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Dublin: -1 °C Sunday 1 February, 2015

How an Irish student scored an interview with David Carr

Timely tweet attracted attention of high-profile New York Times journalist – and he gave her some career advice to boot.

David Carr (left) on stage with Shane Smith at the Web Summit.
David Carr (left) on stage with Shane Smith at the Web Summit.
Image: Web Summit via Flickr/Creative Commmons

TWITTER AND SOCIAL media sites in general have become useful and important tools in journalism. It also opens a more direct line between the public and people they might ordinarily have difficulty in contacting in ‘real life’.

So it was last week when an Irish journalism MA student decided to write an opportune tweet to high-profile New York Times journalist David Carr. Carr was at the Web Summit in Dublin to interview Vice CEO Shane Smith. The two had previously had a blow-up which featured in the Page One documentary about the New York Times and the state of the newspaper business.

The Web Summit meeting went off without event on stage – but in the audience, student Amanda Connolly decided to take her chances and tweet at Carr, who had been discussing the future of journalism.

She tweeted:


The hashtag in the tweet refers to a Carr quote.

And guess what ? It worked.

As Connolly writes in, the DIT news outlet where she is features editor, she quickly received a call from a New York number and was invited by Carr to interview him in the private speakers’ lounge at the Summit.

She writes:

I thanked him for his time and for actually taking heed of my initiative.

“It’s a numbers game. There are about 20 requests here today that I didn’t respond to. I just picked one. It’s nice to be nice.” (said Carr)

  • You can read Connolly’s extensive interview on where he speaks about his tumultuous personal life and how that has fed his passion for journalism and truth-seeking.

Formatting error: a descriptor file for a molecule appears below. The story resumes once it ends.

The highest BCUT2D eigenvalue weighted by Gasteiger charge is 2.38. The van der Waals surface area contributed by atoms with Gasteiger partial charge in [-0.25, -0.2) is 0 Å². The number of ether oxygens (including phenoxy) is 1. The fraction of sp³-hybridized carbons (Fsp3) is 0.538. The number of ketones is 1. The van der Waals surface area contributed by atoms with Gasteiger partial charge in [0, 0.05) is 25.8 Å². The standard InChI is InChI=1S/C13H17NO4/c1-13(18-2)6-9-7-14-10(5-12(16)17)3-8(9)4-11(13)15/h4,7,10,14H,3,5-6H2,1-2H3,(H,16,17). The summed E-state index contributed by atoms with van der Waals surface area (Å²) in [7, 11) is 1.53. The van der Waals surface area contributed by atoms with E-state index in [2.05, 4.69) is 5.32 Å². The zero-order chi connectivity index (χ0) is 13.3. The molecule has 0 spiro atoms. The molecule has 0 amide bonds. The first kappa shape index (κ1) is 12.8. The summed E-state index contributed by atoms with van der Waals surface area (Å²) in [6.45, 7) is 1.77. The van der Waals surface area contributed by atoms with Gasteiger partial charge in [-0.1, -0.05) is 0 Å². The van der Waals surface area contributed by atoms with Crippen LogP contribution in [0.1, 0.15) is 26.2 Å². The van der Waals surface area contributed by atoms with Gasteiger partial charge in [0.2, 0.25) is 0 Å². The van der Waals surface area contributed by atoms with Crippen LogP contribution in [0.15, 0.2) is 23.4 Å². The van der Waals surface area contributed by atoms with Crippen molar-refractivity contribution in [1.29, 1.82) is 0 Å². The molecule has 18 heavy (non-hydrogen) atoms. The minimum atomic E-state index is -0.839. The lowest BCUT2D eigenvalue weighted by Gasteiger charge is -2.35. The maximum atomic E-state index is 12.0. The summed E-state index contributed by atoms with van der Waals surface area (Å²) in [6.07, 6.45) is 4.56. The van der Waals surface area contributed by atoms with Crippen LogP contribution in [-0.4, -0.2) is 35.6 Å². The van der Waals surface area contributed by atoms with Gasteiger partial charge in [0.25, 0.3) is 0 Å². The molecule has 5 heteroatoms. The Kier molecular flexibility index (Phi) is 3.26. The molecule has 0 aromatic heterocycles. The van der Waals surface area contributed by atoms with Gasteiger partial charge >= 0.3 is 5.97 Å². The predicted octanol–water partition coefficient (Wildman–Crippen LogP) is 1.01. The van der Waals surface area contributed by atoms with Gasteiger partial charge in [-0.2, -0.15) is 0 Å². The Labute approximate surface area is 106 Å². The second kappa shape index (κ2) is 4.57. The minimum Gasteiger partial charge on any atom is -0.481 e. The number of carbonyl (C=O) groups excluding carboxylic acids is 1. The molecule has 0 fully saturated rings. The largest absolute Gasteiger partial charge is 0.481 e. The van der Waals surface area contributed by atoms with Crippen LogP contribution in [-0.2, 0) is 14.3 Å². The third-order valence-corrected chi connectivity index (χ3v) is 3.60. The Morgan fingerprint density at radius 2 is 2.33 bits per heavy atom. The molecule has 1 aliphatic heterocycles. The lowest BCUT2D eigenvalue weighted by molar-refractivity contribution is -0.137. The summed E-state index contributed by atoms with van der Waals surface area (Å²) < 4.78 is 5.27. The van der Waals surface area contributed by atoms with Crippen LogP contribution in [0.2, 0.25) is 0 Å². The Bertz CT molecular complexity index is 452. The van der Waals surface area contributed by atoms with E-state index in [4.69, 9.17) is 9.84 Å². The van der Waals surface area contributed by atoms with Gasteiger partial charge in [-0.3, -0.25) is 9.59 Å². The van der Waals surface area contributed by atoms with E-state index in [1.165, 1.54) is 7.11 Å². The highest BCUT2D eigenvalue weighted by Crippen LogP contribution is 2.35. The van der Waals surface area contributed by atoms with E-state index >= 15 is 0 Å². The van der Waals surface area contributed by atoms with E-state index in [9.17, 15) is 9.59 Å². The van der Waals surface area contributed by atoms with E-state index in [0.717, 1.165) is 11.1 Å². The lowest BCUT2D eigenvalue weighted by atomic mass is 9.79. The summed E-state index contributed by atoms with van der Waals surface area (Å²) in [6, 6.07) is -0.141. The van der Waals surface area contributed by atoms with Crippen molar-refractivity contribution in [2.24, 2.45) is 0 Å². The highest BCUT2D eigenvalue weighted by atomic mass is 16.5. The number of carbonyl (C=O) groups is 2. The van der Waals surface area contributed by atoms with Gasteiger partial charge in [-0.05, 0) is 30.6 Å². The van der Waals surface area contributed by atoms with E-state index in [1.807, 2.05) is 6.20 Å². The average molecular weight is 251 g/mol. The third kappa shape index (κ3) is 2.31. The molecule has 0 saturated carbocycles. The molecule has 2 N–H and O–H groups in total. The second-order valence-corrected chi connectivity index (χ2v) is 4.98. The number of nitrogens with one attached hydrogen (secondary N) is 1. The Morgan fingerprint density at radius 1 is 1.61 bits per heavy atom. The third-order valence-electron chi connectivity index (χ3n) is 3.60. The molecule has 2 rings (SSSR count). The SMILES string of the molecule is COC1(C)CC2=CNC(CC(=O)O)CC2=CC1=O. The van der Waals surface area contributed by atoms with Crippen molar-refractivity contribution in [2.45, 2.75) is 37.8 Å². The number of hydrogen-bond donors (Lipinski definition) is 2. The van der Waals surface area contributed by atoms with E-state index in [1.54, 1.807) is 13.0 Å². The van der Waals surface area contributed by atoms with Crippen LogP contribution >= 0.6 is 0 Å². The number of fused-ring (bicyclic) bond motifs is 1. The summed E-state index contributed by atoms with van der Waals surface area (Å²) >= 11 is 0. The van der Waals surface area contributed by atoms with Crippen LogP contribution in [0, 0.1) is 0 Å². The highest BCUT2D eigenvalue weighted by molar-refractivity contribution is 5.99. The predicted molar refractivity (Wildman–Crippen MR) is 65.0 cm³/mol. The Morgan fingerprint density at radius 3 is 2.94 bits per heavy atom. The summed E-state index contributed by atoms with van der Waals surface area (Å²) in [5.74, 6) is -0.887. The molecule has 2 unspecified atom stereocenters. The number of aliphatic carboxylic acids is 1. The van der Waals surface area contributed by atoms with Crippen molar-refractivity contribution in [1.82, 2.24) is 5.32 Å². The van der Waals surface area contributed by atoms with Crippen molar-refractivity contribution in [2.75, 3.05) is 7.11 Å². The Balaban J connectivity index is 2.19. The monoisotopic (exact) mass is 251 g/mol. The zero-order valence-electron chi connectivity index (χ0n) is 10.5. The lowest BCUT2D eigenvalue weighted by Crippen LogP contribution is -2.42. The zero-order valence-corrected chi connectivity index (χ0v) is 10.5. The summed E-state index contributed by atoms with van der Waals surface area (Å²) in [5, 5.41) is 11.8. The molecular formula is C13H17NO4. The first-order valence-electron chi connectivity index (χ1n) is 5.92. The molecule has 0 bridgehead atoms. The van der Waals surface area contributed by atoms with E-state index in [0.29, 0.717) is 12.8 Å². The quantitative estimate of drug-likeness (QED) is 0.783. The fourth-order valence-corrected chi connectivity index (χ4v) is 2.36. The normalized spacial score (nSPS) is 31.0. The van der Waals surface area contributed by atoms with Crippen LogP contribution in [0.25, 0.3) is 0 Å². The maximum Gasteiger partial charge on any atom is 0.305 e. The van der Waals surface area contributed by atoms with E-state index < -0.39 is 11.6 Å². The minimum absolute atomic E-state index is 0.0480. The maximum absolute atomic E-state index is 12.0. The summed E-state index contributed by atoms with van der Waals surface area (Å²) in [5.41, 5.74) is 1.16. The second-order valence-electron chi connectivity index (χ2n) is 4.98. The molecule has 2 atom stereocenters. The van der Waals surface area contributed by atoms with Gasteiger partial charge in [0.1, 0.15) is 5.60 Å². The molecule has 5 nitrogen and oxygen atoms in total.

And his advice to young people trying to make it in journalism? This is what Carr told Connolly:

Your time will come. What’s important is that you have those stories, you own those stories. I used to run weeklies and hire a lot of young people. If I was hiring now I wouldn’t really care that you went to DIT or that you got your Masters or that you’re an editor with a college paper, I would like to see what you made with your own hands.

The fact that you’ve got stories that landed that were real, even though they didn’t end up where you wanted, those are yours, those are yours to keep and if you get enough of them pretty soon someone will hand you a megaphone and you’ll be able to shout out from a very high perch indeed; stay at it. I mean, my advice is remain patient but be impatient with your patience.

You know what, it’s a fine time to be looking, and it’s a fine time to be putting stuff out there. Sometimes you get a story and you might not work at some place that’s that important in the national narrative but if it’s important enough people will reach down and grab it and it will end up happening for you.

There you have it.

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